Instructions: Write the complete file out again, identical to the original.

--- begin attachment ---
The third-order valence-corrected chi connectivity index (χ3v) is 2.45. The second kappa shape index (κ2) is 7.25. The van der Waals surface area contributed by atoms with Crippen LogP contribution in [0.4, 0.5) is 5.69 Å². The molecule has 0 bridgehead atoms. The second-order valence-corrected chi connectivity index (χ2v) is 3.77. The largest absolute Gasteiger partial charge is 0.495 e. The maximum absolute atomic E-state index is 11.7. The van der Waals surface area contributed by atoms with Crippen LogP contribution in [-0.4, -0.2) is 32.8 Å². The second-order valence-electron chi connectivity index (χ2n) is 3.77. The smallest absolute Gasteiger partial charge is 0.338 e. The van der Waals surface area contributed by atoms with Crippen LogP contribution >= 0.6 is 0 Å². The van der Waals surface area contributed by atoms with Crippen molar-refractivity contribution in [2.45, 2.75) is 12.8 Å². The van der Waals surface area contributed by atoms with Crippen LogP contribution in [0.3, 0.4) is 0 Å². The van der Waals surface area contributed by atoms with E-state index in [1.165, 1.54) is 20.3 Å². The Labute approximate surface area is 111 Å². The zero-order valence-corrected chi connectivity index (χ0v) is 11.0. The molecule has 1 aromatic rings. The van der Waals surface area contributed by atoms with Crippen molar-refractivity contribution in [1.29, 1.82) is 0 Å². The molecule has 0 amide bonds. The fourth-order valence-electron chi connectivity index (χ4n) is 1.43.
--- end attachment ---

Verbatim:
The third-order valence-corrected chi connectivity index (χ3v) is 2.45. The second kappa shape index (κ2) is 7.25. The van der Waals surface area contributed by atoms with Crippen LogP contribution in [0.4, 0.5) is 5.69 Å². The molecule has 0 bridgehead atoms. The second-order valence-corrected chi connectivity index (χ2v) is 3.77. The largest absolute Gasteiger partial charge is 0.495 e. The maximum absolute atomic E-state index is 11.7. The van der Waals surface area contributed by atoms with Crippen LogP contribution in [-0.4, -0.2) is 32.8 Å². The second-order valence-electron chi connectivity index (χ2n) is 3.77. The smallest absolute Gasteiger partial charge is 0.338 e. The van der Waals surface area contributed by atoms with Crippen LogP contribution >= 0.6 is 0 Å². The van der Waals surface area contributed by atoms with Crippen molar-refractivity contribution in [2.45, 2.75) is 12.8 Å². The van der Waals surface area contributed by atoms with Crippen LogP contribution in [0.3, 0.4) is 0 Å². The van der Waals surface area contributed by atoms with E-state index in [1.165, 1.54) is 20.3 Å². The Labute approximate surface area is 111 Å². The zero-order valence-corrected chi connectivity index (χ0v) is 11.0. The molecule has 1 aromatic rings. The van der Waals surface area contributed by atoms with Crippen molar-refractivity contribution in [1.29, 1.82) is 0 Å². The molecule has 0 amide bonds. The fourth-order valence-electron chi connectivity index (χ4n) is 1.43.